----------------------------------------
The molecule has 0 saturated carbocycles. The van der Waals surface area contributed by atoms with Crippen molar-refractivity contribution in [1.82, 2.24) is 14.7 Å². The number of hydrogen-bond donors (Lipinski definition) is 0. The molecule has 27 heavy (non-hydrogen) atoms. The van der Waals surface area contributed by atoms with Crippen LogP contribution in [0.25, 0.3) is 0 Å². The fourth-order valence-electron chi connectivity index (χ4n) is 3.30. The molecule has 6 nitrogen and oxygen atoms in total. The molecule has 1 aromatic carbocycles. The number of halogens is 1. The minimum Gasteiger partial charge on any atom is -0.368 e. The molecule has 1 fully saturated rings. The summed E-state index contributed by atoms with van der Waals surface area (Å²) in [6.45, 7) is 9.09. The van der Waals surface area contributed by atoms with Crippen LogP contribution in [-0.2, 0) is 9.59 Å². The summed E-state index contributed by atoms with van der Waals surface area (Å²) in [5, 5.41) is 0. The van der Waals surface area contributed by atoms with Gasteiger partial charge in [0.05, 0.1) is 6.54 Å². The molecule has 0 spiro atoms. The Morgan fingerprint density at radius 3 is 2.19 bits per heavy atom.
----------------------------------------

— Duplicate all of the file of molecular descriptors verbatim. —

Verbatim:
The molecule has 0 saturated carbocycles. The van der Waals surface area contributed by atoms with Crippen molar-refractivity contribution in [1.82, 2.24) is 14.7 Å². The number of hydrogen-bond donors (Lipinski definition) is 0. The molecule has 27 heavy (non-hydrogen) atoms. The van der Waals surface area contributed by atoms with Crippen LogP contribution in [0.25, 0.3) is 0 Å². The fourth-order valence-electron chi connectivity index (χ4n) is 3.30. The molecule has 6 nitrogen and oxygen atoms in total. The molecule has 1 aromatic carbocycles. The number of halogens is 1. The minimum Gasteiger partial charge on any atom is -0.368 e. The molecule has 1 fully saturated rings. The summed E-state index contributed by atoms with van der Waals surface area (Å²) in [6.45, 7) is 9.09. The van der Waals surface area contributed by atoms with Crippen LogP contribution in [-0.2, 0) is 9.59 Å². The summed E-state index contributed by atoms with van der Waals surface area (Å²) in [5, 5.41) is 0. The van der Waals surface area contributed by atoms with Gasteiger partial charge in [0.05, 0.1) is 6.54 Å². The molecule has 0 spiro atoms. The Morgan fingerprint density at radius 3 is 2.19 bits per heavy atom.